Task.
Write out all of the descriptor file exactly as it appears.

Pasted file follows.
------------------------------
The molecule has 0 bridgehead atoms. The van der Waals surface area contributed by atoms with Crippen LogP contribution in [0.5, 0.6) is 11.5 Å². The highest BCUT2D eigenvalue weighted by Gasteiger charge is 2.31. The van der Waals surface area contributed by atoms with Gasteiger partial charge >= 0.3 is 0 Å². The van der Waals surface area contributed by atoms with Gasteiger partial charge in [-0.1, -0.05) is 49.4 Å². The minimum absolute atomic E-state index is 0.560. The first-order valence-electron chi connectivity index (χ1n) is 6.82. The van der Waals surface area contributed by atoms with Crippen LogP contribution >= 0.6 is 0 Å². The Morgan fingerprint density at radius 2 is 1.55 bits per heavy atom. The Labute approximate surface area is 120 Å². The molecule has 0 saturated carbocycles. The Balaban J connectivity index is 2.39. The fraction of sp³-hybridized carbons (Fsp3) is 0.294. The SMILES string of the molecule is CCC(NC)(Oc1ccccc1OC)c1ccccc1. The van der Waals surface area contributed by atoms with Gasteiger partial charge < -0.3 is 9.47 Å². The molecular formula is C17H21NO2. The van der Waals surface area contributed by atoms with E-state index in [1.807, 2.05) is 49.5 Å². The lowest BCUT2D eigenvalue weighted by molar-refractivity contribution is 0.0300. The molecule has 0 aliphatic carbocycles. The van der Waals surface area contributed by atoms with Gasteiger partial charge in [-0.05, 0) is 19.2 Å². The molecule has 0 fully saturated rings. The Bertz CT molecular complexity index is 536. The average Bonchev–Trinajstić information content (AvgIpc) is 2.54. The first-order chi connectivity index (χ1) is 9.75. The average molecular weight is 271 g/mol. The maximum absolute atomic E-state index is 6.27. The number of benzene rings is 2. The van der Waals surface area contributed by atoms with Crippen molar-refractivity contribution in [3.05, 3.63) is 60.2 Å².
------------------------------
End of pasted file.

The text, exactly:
The molecule has 0 bridgehead atoms. The van der Waals surface area contributed by atoms with Crippen LogP contribution in [0.5, 0.6) is 11.5 Å². The highest BCUT2D eigenvalue weighted by Gasteiger charge is 2.31. The van der Waals surface area contributed by atoms with Gasteiger partial charge >= 0.3 is 0 Å². The van der Waals surface area contributed by atoms with Gasteiger partial charge in [-0.1, -0.05) is 49.4 Å². The minimum absolute atomic E-state index is 0.560. The first-order valence-electron chi connectivity index (χ1n) is 6.82. The van der Waals surface area contributed by atoms with Crippen LogP contribution >= 0.6 is 0 Å². The Morgan fingerprint density at radius 2 is 1.55 bits per heavy atom. The Labute approximate surface area is 120 Å². The molecule has 0 saturated carbocycles. The Balaban J connectivity index is 2.39. The fraction of sp³-hybridized carbons (Fsp3) is 0.294. The SMILES string of the molecule is CCC(NC)(Oc1ccccc1OC)c1ccccc1. The van der Waals surface area contributed by atoms with Gasteiger partial charge < -0.3 is 9.47 Å². The molecular formula is C17H21NO2. The van der Waals surface area contributed by atoms with E-state index in [1.807, 2.05) is 49.5 Å². The lowest BCUT2D eigenvalue weighted by molar-refractivity contribution is 0.0300. The molecule has 0 aliphatic carbocycles. The van der Waals surface area contributed by atoms with Gasteiger partial charge in [-0.05, 0) is 19.2 Å². The molecule has 0 fully saturated rings. The Bertz CT molecular complexity index is 536. The average Bonchev–Trinajstić information content (AvgIpc) is 2.54. The first-order chi connectivity index (χ1) is 9.75. The average molecular weight is 271 g/mol. The maximum absolute atomic E-state index is 6.27. The number of benzene rings is 2. The van der Waals surface area contributed by atoms with Crippen molar-refractivity contribution in [3.05, 3.63) is 60.2 Å².